Grocery unions call for arbitration

Presidents of the seven locals of striking and locked out Southern California grocery workers appeared in simultaneous press conferences in Bakersfield, Los Angeles, Palm Desert and San Diego on Feb. 4 making public a joint letter challenging three supermarket CEOs to submit the strike’s outstanding issues to binding arbitration. They say that the companies have refused to budge from their original demands which would gut the health care of union members and their families.

The union leaders said that their proposal will “put the companies’ intentions to the test.” Under the union’s proposal, the strike/lockout would end, with all striking/locked out workers returning to work immediately. Replacement workers would be terminated and all terms of the expired contract would be extended until the arbitrator’s decision was issued.

“We believe strongly enough in the merits supporting our bargaining proposal that we are willing to put their fate in the hands of an objective third party,” said the presidents’ letter.

Five days earlier, in an impressive display of solidarity, 14,000 rank and file union members gathered in the parking lot of the historic Fabulous Forum here forming a rally stretching the length of Kareem Court in support of the United Food and Commercial Workers Union members. Strikers and their supporters walked eight abreast with the Farmworkers union leading the way to the nearest Vons store.

Falling in behind were contingents of the United Teachers of Los Angeles, AFT College Guild, Machinists, Longshoremen, Teamsters, Laborers, Painters, Screen Actors, Autoworkers, Service Employees, Hotel and Restaurant Workers, Communication Workers, Electrical workers, Utility workers, Theatrical Stage Employees and Needletrades, Industrial and Textile employees.

Inglewood and the Fabulous Forum were once the famous home of the L.A. Lakers and its adjacent Prairie Avenue was known as the “Avenue of Champions.” This Saturday it was the Avenue of Heroes as workers from every industry and sector came together to defend the grocery workers who have been on the picket line since Oct. 11.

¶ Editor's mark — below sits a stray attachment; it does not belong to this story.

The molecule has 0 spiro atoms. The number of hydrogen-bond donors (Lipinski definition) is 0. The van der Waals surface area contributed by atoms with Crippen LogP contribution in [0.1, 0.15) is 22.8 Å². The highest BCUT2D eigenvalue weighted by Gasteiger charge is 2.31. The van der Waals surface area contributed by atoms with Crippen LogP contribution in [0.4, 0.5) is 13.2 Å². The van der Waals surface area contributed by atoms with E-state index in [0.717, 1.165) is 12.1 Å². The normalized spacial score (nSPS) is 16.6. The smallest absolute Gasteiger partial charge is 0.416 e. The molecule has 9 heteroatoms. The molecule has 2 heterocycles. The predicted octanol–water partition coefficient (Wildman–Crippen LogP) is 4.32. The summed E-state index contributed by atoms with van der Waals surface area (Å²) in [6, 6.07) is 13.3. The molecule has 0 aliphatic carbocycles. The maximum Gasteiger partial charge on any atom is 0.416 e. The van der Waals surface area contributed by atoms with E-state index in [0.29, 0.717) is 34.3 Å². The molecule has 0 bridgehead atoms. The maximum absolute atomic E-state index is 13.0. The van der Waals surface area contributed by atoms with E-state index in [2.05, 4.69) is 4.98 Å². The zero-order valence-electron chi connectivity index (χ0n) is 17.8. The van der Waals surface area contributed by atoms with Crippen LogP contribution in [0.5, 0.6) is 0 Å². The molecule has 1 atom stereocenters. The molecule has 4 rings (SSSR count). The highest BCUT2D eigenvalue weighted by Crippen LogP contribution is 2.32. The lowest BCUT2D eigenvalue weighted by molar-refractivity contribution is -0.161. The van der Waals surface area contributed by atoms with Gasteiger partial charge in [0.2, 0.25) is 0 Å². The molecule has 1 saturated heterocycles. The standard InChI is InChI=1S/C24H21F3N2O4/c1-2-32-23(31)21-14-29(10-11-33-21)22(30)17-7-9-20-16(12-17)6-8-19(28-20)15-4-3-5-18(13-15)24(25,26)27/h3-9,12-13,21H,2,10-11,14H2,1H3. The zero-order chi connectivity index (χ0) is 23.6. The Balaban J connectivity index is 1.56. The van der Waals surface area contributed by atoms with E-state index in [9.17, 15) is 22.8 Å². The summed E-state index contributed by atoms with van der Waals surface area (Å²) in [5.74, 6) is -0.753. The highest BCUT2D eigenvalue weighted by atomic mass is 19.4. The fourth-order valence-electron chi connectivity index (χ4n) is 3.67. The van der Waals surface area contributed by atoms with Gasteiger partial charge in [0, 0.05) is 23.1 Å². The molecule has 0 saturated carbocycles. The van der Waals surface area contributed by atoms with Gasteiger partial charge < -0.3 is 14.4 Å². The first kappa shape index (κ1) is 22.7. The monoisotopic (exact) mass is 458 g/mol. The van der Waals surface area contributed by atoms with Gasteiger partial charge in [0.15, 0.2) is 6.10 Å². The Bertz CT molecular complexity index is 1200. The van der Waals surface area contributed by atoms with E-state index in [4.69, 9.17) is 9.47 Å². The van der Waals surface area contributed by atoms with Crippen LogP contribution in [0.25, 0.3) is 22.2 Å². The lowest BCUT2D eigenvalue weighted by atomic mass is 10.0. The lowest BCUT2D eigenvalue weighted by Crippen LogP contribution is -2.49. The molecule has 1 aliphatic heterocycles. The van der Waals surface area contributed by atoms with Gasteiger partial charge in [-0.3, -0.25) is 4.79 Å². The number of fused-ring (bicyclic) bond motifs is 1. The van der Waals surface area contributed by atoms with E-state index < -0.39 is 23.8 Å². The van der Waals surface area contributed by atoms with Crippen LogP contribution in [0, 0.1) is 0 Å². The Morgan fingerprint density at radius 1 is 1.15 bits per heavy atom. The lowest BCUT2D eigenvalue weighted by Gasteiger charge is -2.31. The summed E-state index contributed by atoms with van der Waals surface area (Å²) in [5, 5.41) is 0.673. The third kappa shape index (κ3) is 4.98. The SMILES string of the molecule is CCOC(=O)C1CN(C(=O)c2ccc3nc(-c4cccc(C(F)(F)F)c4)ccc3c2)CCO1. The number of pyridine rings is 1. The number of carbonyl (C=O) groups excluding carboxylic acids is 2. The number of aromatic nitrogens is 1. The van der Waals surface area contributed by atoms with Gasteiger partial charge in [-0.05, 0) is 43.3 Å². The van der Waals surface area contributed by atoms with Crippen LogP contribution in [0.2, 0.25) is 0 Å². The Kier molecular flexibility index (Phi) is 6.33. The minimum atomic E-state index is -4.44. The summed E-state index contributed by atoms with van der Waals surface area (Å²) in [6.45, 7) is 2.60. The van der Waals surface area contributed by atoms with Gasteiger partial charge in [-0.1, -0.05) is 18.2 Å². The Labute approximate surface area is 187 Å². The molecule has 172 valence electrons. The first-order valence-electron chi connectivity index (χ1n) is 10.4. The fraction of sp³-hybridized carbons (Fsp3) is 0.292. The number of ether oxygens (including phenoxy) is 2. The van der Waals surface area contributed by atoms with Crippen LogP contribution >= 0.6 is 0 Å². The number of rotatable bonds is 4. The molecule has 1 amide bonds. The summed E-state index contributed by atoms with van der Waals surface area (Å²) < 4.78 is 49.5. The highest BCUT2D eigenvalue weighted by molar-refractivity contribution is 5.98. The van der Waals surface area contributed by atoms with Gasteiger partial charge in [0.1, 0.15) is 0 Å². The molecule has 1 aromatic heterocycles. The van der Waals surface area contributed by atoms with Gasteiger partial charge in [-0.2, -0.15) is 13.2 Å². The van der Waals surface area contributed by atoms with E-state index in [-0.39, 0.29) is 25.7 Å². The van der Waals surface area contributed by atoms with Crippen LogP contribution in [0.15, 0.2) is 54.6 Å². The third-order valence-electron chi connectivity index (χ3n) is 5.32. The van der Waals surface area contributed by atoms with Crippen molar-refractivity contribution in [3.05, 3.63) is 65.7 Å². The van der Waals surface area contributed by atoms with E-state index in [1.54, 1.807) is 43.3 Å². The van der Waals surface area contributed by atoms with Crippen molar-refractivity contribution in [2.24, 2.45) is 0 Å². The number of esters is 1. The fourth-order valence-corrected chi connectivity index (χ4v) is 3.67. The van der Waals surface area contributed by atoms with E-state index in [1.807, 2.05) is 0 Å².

Meanwhile, Wal-Mart, the giant nonunion retailer, has gone to work in Inglewood. Financing a front “community” organization, Wal-Mart is sponsoring a ballot initiative to repeal the Inglewood city ordinance that bans “big box” stores. If the Wal-Mart initiative passes, they will be allowed to build there, making Inglewood a strategic battleground for the UFCW.

At the Jan. 31 rally, California Attorney General Bill Lockyer told the crowd that he is filing suit against Safeway (which owns Vons and Pavilion), Albertsons and Ralphs for violating federal

antitrust laws by forming a financial pact to protect their profits. The three rival grocers agreed last August to share revenue and costs incurred by their Southern California stores during the strike, a practice the lawsuit calls a “conspiracy.” Lockyer says this is unlawful, anti-competitive conduct that keeps prices artificially high and made it clear he intends to enforce the law.

PWW readers can do their part to support grocery workers. Contact Safeway CEO Steven Burd, 925-467-3000, steven.burd@safeway.com, Kroger President Dave Dillon, 513-762-4000, david.dillon@kroger.com, Albertsons CEO Larry Johnston, 208-395-6200, larry.johnston@albertsons.com. Tell them to negotiate in good faith and provide workers with affordable health care!

The author can be reached at pww@pww.org. Armando Ramirez and Roberta Wood contributed to this story.